As the U.N. converges in New York this week for its 2014 Climate Summit, there's been more discussion about how local environments will be hit by global warming if it's left unchecked. A New York Times report suggests that by 2100, a new breed of “environmental refugees” will flee those cities suffering harsh droughts, storms, and heat, and will flock instead to less-affected cities such as Detroit, Portland and even Anchorage. 

And, well, things aren't looking particularly good for L.A., either. We brag about our weather, but most climatologists say it's about to get real hot up in here — UCLA research suggests a temperature rise of 3 to 5 degrees in SoCal in the next 30 years.

Let's be honest, though. We know you're not actually going to leave L.A. for … Anchorage? No way! But which neighborhoods in L.A. will be most, and least, affected? Where to live if you don't leave?


Dramatic Temperature Jumps
From UCLA's Dept. of Atmospheric and Oceanic Sciences, here's a neighborhood look at what could occur in the next 30 years:

Usually, computers measure 100-kilometer squares to assess climate. But the team at UCLA led by Alex Hall, in a study that's the first of its kind, obtained high-res predictions using something called statistical and dynamic downscaling.

The results?

They determined that El Sereno, downtown L.A., and Eagle Rock will see sharp increases in the number of hot days exceeding 95 degrees. The San Fernando Valley will be hard hit, with Sylmar, Sunland and Woodland Hills seeing a nearly 100 percent jump in average days per year exceeding 95 degrees. 

The best places to stay cool will remain those in the path of coastal winds, like Venice and Westwood. But Watts and Baldwin Hills will also remain relatively cool, the study says, which could make those areas' real estate prices jump.

Sea Level Increases
While not quite as dramatic as the movie Water World, findings released last year by more than a dozen researchers and professors from USC as part of a Sea Grant study predict a sea-level rise of 0.3 to 2.0 feet between 2000 and 2050 and 1.3 to 5.6 feet between 2000 and 2100.

Areas that will be dramatically affected by even a two-foot rise in sea level include the Pacific Palisades beach neighborhoods and the Pacific Coast Highway between roughly Topanga Canyon and Santa Monica, not to mention much of Venice. (Within 100 years, light purple areas shown below would be underwater during severe storms due to the rise in sea level.)

Credit: University of Southern California Sea Grant Program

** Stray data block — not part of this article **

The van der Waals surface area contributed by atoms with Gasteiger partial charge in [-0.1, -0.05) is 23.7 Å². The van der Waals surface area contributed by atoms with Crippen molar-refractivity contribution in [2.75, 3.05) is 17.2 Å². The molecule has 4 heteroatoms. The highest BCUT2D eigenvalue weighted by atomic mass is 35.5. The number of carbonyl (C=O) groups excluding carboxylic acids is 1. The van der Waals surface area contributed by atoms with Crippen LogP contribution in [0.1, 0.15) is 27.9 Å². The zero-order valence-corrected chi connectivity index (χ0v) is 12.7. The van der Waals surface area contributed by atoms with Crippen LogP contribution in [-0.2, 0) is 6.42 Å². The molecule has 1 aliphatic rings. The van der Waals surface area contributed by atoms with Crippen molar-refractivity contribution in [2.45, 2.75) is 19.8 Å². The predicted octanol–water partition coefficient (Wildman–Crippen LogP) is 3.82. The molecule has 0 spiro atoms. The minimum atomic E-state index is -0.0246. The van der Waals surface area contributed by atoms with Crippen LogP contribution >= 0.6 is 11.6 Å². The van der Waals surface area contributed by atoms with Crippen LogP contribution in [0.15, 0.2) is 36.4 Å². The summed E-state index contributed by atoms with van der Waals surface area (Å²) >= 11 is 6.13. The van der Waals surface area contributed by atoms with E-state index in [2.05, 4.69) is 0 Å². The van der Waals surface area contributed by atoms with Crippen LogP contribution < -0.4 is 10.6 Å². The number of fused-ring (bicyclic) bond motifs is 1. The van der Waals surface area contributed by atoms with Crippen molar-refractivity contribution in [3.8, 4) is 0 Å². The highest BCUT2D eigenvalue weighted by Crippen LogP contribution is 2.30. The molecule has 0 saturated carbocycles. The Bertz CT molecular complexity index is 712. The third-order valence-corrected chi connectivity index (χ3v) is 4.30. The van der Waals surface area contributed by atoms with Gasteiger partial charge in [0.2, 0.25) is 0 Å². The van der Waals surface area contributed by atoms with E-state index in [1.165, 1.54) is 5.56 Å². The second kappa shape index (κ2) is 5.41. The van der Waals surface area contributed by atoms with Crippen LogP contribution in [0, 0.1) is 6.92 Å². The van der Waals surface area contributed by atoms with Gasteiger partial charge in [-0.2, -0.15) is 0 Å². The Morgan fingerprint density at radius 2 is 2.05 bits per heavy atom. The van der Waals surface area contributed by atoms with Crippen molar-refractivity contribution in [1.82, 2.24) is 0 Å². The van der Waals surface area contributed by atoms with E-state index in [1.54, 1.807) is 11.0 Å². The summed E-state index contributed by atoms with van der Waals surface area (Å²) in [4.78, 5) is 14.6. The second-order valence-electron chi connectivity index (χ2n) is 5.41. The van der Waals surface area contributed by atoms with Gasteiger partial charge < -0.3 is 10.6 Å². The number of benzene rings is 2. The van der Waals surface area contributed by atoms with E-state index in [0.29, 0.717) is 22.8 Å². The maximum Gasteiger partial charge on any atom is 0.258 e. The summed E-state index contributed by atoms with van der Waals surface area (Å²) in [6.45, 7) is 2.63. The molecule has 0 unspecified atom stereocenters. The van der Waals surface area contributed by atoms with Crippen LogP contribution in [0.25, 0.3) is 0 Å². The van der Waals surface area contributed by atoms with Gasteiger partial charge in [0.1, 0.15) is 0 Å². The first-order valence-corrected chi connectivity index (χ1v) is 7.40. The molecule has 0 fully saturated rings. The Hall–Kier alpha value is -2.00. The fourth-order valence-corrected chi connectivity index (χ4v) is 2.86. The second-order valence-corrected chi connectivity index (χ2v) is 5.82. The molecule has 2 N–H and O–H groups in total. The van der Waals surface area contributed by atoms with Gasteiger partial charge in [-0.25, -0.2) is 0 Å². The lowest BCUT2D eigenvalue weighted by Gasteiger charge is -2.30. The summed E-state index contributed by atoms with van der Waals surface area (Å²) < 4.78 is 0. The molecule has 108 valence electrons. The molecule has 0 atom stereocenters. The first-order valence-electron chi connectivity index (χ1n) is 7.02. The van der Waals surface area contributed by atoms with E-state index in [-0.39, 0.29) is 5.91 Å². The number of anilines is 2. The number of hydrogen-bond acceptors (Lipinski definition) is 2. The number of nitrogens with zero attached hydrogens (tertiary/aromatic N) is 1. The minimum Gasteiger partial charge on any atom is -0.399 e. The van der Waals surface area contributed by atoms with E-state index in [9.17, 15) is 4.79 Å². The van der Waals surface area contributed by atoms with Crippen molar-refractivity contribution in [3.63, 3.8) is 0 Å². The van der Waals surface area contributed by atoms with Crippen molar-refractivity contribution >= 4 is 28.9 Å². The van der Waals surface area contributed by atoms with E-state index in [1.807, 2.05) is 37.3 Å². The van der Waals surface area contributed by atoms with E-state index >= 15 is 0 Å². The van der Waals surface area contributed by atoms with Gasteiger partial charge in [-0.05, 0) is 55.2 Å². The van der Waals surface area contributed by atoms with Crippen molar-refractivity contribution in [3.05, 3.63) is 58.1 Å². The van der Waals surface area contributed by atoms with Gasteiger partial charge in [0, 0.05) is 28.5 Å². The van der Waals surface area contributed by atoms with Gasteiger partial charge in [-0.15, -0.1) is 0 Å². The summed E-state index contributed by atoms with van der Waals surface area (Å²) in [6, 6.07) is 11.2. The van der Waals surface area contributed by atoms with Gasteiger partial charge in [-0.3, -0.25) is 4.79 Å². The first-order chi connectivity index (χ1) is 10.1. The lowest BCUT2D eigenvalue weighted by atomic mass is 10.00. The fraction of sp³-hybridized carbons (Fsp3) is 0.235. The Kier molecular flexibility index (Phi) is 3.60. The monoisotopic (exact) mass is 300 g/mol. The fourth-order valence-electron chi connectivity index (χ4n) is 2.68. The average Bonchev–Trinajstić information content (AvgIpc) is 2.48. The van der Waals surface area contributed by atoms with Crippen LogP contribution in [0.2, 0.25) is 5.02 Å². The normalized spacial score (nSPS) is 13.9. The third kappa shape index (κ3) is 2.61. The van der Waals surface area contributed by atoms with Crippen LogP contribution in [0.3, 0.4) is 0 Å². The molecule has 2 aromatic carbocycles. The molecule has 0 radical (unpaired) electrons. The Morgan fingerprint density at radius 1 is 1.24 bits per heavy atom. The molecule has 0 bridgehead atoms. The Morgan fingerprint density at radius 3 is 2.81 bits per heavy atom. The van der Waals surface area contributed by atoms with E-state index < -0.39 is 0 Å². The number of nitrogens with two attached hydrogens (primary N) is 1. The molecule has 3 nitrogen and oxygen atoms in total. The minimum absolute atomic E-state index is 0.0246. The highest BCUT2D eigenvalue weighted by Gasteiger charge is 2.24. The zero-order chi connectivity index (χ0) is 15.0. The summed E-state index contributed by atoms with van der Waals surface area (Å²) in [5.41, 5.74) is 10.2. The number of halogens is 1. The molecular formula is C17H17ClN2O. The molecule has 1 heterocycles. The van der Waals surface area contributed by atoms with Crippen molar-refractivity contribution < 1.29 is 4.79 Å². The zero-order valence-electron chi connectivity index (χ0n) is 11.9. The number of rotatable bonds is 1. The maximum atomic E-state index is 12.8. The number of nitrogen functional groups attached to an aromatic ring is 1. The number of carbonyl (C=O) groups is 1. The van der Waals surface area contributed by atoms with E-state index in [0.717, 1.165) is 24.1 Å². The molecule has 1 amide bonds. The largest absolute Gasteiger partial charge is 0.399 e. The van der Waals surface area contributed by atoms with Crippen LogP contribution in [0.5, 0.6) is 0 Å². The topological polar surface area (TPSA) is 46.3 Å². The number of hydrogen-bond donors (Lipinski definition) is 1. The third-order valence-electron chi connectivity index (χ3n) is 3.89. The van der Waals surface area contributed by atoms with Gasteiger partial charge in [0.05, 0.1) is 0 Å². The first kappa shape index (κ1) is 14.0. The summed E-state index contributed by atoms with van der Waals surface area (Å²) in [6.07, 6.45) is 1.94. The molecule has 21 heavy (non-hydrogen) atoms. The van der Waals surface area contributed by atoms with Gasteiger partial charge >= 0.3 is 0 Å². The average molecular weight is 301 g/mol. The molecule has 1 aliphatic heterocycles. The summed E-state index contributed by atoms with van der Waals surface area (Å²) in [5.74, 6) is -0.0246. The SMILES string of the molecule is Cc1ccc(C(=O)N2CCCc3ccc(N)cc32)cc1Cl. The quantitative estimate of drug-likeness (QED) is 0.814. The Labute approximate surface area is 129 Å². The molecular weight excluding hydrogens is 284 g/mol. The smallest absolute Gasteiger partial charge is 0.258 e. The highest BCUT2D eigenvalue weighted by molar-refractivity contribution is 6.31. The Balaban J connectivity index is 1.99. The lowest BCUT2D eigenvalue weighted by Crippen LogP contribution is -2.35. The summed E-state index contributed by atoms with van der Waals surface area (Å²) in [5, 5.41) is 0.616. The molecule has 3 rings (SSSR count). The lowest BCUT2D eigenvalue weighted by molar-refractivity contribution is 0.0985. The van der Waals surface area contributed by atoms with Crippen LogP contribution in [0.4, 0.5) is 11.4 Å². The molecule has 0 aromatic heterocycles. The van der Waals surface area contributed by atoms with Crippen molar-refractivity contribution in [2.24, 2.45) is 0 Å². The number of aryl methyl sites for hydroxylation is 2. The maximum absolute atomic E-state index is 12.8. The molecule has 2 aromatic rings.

Credit: University of Southern California Sea Grant Program

According to USC's report, Venice's beaches will require continual sand deposits to fight off erosion.

The city still pours sand onto Venice Beach, but dramatically reduced the effort in the 1960s, when beach erosion was largely stabilized. But even increasing that practice won't hold back widespread flooding when major storms hit Venice, as happened in January 2010.

If a storm of the 2010 magnitude were to hit Venice in 2050 or 2100, here's what the flooding in Venice, Marina del Rey and Playa del Rey could look like:

Credit: University of Southern California Sea Grant Program

Credit: University of Southern California Sea Grant Program

Severe Wildfires
Being in a wildfire-prone zone will bring greater risks in the next century thanks to climate change, and California has already seen its three largest fire years on record, scarily grouped together in the past decade.The annual acreage burned since 2000 is almost twice that of the entire period from 1950 to 2000.

If you believe this Harvard study — which uses models from the World Climate Research Program to map mean surface temperatures, wind, and precipitation – those fires weren't a fluke. Southern California can expect a 20 to 30 percent increase in annual acreage burned by 2050, according to the Harvard data.

That means that the dozens of L.A. neighborhoods already inside the L.A. Fire Department’s “Very High Fire Hazard Severity Zone,” shown below, an area where brush-clearance rules already apply, could be facing a jump in fire risk. 

Credit: City of Los Angeles Very High Fire Hazard Severity Zone (doesn't show San Pedro).

Credit: City of Los Angeles Very High Fire Hazard Severity Zone (doesn't show San Pedro).

Who lives in this so-called VHFHSZ zone, including 132,000 parcels of land and 60 different canyons? Half the town (we alphabetized it for you):

Baldwin Hills, Bel Air Estates, Beverly Glen, Brentwood, Castellammare, Chatsworth, Eagle Rock, East Los Angeles, Echo Park, El Sereno, Encino, Glassel Park, Granada Hills, Hollywood, Lake View Terrace, Los Feliz, Montecito Heights, Monterey Hills, Mount Olympus, Mount Washington, Pacific Palisades, Pacoima, Palisades Highland, Porter Ranch, San Pedro, Shadow Hills, Sherman Oaks, Silver Lake, Studio City, Sunland, Sun Valley, Sylmar, Tarzana, Tujunga, West Hills, Westwood, and Woodland Hills.

Okay, so maybe Anchorage isn't looking so bad after all. 

LA Weekly